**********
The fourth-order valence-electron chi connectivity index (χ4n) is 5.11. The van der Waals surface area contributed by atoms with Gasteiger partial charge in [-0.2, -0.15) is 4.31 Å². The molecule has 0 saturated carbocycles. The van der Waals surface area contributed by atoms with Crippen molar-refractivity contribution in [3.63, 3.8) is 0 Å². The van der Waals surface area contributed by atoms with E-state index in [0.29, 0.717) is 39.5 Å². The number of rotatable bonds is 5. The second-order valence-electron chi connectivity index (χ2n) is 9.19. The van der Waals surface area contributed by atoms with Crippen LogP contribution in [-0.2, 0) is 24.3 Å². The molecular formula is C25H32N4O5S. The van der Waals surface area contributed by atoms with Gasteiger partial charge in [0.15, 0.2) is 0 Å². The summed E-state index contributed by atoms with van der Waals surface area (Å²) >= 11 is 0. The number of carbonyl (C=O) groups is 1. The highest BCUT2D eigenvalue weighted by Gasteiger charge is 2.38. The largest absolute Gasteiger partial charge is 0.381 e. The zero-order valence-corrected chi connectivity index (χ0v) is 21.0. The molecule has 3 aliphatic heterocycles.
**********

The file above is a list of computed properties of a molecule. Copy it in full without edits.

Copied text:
The fourth-order valence-electron chi connectivity index (χ4n) is 5.11. The van der Waals surface area contributed by atoms with Gasteiger partial charge in [-0.2, -0.15) is 4.31 Å². The molecule has 0 saturated carbocycles. The van der Waals surface area contributed by atoms with Crippen molar-refractivity contribution in [3.63, 3.8) is 0 Å². The van der Waals surface area contributed by atoms with E-state index in [0.29, 0.717) is 39.5 Å². The number of rotatable bonds is 5. The second-order valence-electron chi connectivity index (χ2n) is 9.19. The van der Waals surface area contributed by atoms with Crippen LogP contribution in [-0.2, 0) is 24.3 Å². The molecular formula is C25H32N4O5S. The van der Waals surface area contributed by atoms with Gasteiger partial charge in [0.15, 0.2) is 0 Å². The summed E-state index contributed by atoms with van der Waals surface area (Å²) >= 11 is 0. The number of carbonyl (C=O) groups is 1. The highest BCUT2D eigenvalue weighted by Gasteiger charge is 2.38. The largest absolute Gasteiger partial charge is 0.381 e. The zero-order valence-corrected chi connectivity index (χ0v) is 21.0. The molecule has 3 aliphatic heterocycles.